According to research published in 2016 in the European Review for Medical and Pharmacological Sciences, over-the-counter (OTC) acne and anti-aging products with retinol can cause dryness, peeling, and sun sensitivity as well. The same review stated that products with salicylic acid and benzoyl peroxide can also increase your vulnerability. If you're using one and plan to spend significant time outdoors, be sure to sport sunscreen and a broad-brimmed hat.

Allergy Medications

Some users find that oral antihistamines like diphenydramine (found in products like Benadryl and Dramamine) reduce their ability to sweat. When you're body gets too hot, sweat cools you down—for comfort and for staying healthy. In extreme cases, as noted in a 2018 Consumer Reports publication, the overheating that can result leads to cramps, exhaustion, and even heat stroke. If you find that your allergy meds make it difficult for you to cool down, plan outdoor activities for the morning and evening, and try to spend the hottest hours of the day indoors.


Tricyclic antidepressants may cause problems in hot weather because they "prevent the area in your brain that regulates heat response from knowing you're overheating," Rech explained. "They can also decrease sweating, which leads to a decrease in heat loss."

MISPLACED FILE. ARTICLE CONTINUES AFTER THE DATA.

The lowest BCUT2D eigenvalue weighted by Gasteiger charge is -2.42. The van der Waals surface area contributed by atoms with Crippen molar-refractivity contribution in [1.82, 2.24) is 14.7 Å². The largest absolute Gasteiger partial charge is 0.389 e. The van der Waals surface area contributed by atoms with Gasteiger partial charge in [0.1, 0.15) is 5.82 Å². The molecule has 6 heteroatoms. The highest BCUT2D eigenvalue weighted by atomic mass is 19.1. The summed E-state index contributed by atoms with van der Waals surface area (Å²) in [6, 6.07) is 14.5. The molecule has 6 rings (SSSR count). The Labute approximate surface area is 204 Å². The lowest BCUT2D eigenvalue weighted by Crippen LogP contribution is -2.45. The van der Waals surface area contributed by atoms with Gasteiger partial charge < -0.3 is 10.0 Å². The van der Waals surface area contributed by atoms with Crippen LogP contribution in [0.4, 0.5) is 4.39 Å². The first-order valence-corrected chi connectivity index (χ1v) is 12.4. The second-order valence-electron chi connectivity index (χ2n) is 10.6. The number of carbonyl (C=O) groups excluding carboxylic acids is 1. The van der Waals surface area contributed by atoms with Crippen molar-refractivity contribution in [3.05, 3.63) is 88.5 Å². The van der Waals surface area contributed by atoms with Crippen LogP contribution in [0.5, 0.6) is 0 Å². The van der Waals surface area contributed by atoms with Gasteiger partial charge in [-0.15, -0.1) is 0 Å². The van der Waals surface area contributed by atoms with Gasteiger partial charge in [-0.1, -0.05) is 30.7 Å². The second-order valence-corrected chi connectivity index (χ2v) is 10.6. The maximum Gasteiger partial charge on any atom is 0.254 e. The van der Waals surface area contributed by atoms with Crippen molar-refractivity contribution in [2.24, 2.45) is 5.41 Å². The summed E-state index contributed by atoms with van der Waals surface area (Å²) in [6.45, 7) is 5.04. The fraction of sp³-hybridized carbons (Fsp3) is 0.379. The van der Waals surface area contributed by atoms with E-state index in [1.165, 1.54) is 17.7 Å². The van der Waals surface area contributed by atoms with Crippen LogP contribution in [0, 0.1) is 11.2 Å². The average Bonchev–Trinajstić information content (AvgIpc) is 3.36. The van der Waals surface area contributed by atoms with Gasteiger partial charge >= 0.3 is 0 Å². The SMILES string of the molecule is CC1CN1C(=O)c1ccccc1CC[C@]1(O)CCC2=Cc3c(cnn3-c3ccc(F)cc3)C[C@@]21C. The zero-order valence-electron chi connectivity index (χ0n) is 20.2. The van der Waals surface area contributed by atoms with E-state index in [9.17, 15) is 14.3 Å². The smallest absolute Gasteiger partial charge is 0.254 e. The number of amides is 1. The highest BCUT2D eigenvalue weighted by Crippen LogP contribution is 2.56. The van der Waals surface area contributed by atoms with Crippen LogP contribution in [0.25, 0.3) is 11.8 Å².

When you're taking a drug that increases the likelihood of overheating, stay alert for warning signs. According to the CDC, these can include signs such as headaches, lightheadedness, nausea, and weakness. If you experience any of those symptoms, get out of the sun and reach for water or a sports drink with sodium (which will help your body retain fluid until the balance is restored). In the event of a severe reaction such as confusion, fever, or fainting, contact your healthcare provider or call 911.

Non-Steroidal Anti-Inflammatory Drugs (NSAIDs)

NSAIDs include commonly used OTC medications like ibuprofen and naproxen, as well as prescription treatments like Celebrex. They are used to treat pain, swelling, and fevers. "The main non-steroidal that cause phototoxicity are probably not ones that we commonly use," Rech said. But still, caution should be used, especially if you're on other medications. "Any time you're taking a non-steroidal and going out in the sun I would recommend barrier protection with sunscreen and avoidance if possible because any of the non-steroidal can worsen [phototoxicity]," Rech explained.

Vitamins and Herbs

"A lot of over-the-counter herbal medications [can have phototoxic effects]—for example, St. John's Wort is a big inducer of photosensitivity, and that medication, in particular, has a number of drug interactions. Anyone [interested in taking it] should ask their doctor or pharmacist first," said Rech. Another pill that might put you at risk: niacin, a form of Vitamin B3 that's used to treat high cholesterol. It can cause skin reactions, Rech said, "so it could potentially cause [sun sensitivity]."

Topical Medications

Significant sun exposure can amplify the effect of transdermal patches (such as Fentanyl, a powerful pain reliever, or Clonidine, which lowers blood pressure) that deliver medication directly through the skin. When you get a sunburn, the blood vessels in the surface of your skin dilate, explained Rech, and that can lead to increased absorption of your meds. So if you're wearing a patch, it's a good idea to consider long sleeves.